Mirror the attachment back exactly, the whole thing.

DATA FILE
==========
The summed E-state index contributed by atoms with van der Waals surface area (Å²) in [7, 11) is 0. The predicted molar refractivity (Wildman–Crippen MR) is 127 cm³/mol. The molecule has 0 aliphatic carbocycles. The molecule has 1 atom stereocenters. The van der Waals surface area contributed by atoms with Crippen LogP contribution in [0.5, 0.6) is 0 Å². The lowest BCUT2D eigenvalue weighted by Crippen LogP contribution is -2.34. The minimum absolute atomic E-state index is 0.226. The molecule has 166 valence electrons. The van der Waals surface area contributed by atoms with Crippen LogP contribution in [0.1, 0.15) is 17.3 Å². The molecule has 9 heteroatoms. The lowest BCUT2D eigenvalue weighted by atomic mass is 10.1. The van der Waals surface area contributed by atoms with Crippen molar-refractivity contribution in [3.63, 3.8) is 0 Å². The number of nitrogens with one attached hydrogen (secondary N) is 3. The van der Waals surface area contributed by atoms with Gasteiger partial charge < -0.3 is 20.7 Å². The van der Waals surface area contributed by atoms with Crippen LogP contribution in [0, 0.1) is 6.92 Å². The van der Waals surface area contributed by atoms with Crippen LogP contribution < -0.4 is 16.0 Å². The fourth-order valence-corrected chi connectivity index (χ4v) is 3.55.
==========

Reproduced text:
The summed E-state index contributed by atoms with van der Waals surface area (Å²) in [7, 11) is 0. The predicted molar refractivity (Wildman–Crippen MR) is 127 cm³/mol. The molecule has 0 aliphatic carbocycles. The molecule has 1 atom stereocenters. The van der Waals surface area contributed by atoms with Crippen LogP contribution in [0.5, 0.6) is 0 Å². The lowest BCUT2D eigenvalue weighted by Crippen LogP contribution is -2.34. The minimum absolute atomic E-state index is 0.226. The molecule has 166 valence electrons. The van der Waals surface area contributed by atoms with Crippen LogP contribution in [0.1, 0.15) is 17.3 Å². The molecule has 9 heteroatoms. The lowest BCUT2D eigenvalue weighted by atomic mass is 10.1. The van der Waals surface area contributed by atoms with Crippen molar-refractivity contribution in [3.63, 3.8) is 0 Å². The number of nitrogens with one attached hydrogen (secondary N) is 3. The van der Waals surface area contributed by atoms with Gasteiger partial charge < -0.3 is 20.7 Å². The van der Waals surface area contributed by atoms with Crippen LogP contribution in [0, 0.1) is 6.92 Å². The van der Waals surface area contributed by atoms with Crippen LogP contribution < -0.4 is 16.0 Å². The fourth-order valence-corrected chi connectivity index (χ4v) is 3.55.